Is José Mourinho The Best Premier League Manager?


Being a football manager is not a position I envy. Managers are often the first to receive the blame for anything that goes wrong, and any success is usually quickly passed on to the players.

It is however, impossible to ignore Chelsea boss José Mourinho and his brilliant managerial record, along with the often entertaining interviews that have made him an idol at the London club. He definitely enjoys it.

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Mourinho has a big reputation for his tactical ability, and with good reason. His highly consistent results against fellow rivals provide supporters with the belief that points can be gained, whether it be home or away.


It’s gotten to the point where it is a huge surprise when Mourinho’s sides don’t finish the season with a trophy. In fact between 2003 and 2012, he won at least one major piece of silverware each season, with spells at FC Porto (2002-04), Chelsea (2004-07), Inter Milan (2008-10) and Real Madrid (2010-13).

In terms of individual recognition, he has been awarded Manager of the Season domestically each time as a reward for a title winning season in 2002-03, 2003-04, 2004-05, 2005-06, 2008-09 and 2009-10. While Pep Guardiola and Diego Simeone prevented Mourinho from receiving the award while at Real Madrid, he still won La Liga by a nine-point margin in 2012.

Winning record

Mourinho’s Premier League record currently stands at a stunning winning percentage of 69.8% with 125 wins in 179 matches, having played part in six seasons with the Blues.

It gets interesting when you compare this with fellow Premier League heavyweights such as Arsenal, Liverpool, and Manchester City. Wenger is in his 18th season as manager, Rodgers in his 3rd and Pellegrini in his 2nd. This does make it difficult to take these figures at face value but I believe they’re still useful.

Wenger’s Premier League winning percentage is 57.7% with 402 wins in 697 games.

Rodgers’s Premier League winning percentage is 46.7% with 63 wins in 135 games.

Pellegrini’s Premier League winning percentage is 69.5% with 41 wins in 59 games.

If we are to look back at Sir Alex Ferguson’s record, he achieved a winning percentage of 65.2% with 527 wins in 808 games (26 seasons).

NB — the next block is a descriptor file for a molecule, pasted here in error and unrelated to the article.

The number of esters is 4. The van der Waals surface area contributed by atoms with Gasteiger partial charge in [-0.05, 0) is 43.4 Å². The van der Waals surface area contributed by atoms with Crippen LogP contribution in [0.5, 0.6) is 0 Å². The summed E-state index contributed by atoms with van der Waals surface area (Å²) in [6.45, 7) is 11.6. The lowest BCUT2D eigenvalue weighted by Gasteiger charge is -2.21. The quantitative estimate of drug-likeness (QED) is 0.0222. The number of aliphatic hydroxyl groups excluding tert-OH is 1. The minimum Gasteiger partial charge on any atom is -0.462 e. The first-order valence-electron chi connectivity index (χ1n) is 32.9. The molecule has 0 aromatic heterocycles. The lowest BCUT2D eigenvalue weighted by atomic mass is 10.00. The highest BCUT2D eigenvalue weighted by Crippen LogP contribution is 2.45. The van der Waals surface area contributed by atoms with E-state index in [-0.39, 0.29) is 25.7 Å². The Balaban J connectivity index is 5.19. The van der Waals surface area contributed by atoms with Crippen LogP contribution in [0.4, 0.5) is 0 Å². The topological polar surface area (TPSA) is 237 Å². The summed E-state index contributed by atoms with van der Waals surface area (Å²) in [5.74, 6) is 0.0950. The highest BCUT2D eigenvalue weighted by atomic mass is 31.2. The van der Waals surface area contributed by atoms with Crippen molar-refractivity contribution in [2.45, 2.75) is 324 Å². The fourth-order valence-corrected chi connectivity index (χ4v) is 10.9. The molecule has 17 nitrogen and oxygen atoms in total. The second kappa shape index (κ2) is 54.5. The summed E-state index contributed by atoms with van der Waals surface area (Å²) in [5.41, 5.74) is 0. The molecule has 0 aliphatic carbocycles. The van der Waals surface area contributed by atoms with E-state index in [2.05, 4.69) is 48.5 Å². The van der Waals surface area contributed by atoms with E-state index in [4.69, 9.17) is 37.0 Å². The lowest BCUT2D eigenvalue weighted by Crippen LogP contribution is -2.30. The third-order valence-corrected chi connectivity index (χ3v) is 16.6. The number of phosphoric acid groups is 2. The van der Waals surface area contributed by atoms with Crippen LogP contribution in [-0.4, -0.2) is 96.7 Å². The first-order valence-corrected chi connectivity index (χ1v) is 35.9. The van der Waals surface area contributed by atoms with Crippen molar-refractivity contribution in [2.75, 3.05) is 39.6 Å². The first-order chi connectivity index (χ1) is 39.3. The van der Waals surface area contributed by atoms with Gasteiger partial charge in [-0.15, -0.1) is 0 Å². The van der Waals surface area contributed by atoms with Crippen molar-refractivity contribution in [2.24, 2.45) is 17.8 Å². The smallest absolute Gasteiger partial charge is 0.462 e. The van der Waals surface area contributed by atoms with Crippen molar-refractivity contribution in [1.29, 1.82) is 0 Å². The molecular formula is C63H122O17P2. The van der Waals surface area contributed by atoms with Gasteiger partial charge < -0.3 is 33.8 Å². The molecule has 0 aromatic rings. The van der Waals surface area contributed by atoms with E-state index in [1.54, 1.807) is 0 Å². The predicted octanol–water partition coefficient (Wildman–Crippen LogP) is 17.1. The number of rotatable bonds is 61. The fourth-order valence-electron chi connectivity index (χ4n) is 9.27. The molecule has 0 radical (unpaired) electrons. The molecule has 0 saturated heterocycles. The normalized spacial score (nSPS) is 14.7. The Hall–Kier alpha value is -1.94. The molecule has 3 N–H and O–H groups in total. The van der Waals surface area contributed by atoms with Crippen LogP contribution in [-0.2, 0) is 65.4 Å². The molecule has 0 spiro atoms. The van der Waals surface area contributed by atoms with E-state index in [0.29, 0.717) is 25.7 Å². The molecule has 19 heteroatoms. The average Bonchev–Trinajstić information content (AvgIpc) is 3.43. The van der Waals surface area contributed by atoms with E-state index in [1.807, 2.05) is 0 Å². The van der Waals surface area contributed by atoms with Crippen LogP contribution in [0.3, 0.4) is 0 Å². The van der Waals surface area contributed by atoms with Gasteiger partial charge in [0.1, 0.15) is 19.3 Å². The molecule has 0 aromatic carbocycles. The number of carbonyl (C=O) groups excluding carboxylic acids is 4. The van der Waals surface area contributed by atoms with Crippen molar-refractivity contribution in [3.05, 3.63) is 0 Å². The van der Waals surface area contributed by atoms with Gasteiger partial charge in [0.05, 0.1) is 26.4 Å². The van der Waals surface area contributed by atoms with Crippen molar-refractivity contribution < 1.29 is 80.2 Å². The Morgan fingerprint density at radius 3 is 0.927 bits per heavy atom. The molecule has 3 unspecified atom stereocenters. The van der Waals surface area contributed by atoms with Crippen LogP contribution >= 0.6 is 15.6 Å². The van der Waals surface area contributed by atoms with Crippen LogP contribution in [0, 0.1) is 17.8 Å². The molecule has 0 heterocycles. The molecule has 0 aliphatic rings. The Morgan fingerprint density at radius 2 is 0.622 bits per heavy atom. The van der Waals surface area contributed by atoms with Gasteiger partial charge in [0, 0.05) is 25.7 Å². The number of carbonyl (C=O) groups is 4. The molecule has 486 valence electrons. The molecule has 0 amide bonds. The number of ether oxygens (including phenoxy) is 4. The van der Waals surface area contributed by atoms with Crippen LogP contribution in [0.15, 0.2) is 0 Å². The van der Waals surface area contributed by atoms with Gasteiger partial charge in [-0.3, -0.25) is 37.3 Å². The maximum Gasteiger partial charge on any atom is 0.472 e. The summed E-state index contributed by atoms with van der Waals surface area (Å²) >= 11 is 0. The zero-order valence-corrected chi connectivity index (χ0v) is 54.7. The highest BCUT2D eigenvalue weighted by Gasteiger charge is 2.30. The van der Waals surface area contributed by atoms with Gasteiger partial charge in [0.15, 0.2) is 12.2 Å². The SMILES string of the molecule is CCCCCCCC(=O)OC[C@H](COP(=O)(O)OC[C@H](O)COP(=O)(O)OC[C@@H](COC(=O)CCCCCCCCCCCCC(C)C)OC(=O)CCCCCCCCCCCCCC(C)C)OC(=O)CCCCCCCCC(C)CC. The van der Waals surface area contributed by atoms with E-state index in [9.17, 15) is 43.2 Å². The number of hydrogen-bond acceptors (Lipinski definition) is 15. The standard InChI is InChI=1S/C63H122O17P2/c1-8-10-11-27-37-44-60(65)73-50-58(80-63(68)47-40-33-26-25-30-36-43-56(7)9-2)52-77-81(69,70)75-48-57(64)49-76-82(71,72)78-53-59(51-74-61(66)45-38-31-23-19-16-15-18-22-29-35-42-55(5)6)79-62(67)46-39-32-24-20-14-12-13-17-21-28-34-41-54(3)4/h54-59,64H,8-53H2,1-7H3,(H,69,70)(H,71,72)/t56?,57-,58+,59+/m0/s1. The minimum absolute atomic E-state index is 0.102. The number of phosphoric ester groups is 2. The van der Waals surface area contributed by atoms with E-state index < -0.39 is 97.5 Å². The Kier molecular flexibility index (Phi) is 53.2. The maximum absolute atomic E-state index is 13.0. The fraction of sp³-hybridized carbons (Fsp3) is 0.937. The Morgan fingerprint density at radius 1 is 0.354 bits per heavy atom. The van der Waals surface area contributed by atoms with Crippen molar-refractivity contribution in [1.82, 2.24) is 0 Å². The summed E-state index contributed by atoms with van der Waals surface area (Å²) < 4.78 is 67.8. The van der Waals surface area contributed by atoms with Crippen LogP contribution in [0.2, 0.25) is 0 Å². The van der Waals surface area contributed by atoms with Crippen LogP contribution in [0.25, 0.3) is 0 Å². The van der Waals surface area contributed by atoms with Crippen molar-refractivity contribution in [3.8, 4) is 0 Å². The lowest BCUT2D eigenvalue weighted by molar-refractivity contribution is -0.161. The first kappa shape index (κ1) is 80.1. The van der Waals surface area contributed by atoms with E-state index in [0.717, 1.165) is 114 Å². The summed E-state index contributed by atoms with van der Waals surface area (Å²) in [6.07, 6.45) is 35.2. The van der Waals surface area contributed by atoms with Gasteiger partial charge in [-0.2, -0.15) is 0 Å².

Perhaps it is harsh to include Brendan Rodgers considering the current circumstances at Liverpool and the difference in quality between the mentioned clubs. However his achievement of finishing 2nd last season with a side predicted to challenge (and likely miss out) for a top 4 spot made my mind up.

It’s also worth bearing in mind that passing a 50% winning record often results in a team finishing in European Qualification.

Winning percentages don’t paint the full picture, as they neglect points from draws, but nonetheless I think they provide a good indication as to how successful a manager has been.


Mourinho’s success in recent years have been at clubs such as Real Madrid and Chelsea where there is an expectation to finish top, reach the finals of each cup and have an impressive performance in the Champions League. However I believe his accomplishments at FC Porto and Inter Milan shows he does have the ability to turn any side with reasonable ambitions into a title-winner.

Of course, it can be argued — and rightly so — that teams with bigger budgets and more quality available within the squad make a manager’s life a lot easier than that of those fighting for survival.

Aug 7, 2013; Miami Gardens, FL, USA; Chelsea head coach Jose Mourinho reacts during the first half of the International Champions Cup Championship finals against Real Madrid at Sun Life Stadium. Mandatory Credit: Steve Mitchell-USA TODAY Sports

Because of this, perhaps it’s more useful to look at managers lower down the table whose teams are deemed to have overachieved from those preseason predictions.

When teams such as Manchester City or Manchester United each spend more money in a transfer window than the rest of the league combined, it does make it hard to take seriously any praise directed at the top teams when they string a few wins together.

Garry Monk’s Swansea and Sam Allardyce’s West Ham have surprised pundits and perhaps even their own fans with a fantastic first half of the 2014-15 season. The highest praise naturally has to go to Ronald Koeman for Southampton’s current 3rd place position, proving their incredible start wasn’t just temporary.

It is certainly too early to start thinking of who this year’s Manager of the Season will be, but if these three keep it up then they’ll each be in consideration for the award.


How do you assess a manager? It’s a difficult subject really. With each club in their own unique circumstances, it makes it hard to look at the table and decide who deserves to be crowned the best.

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Last year it was awarded to Tony Pulis who did the impossible and kept Crystal Palace up, despite claims (when he took the job) that they were already doomed. Brendan Rodgers won the League Managers’ Association Manager of the Year for guiding Liverpool to a surprise 2nd place finish, yet they ultimately didn’t win anything.

José Mourinho is without a doubt an extremely talented individual, and it is my opinion that he is the best manager compared to those at clubs with a similar stature. As a result, I’m backing Chelsea to be 2015 Premier League Champions.

Stats correct up to 14 January 2015

Next: Swansea vs Chelsea: Thoughts And Prediction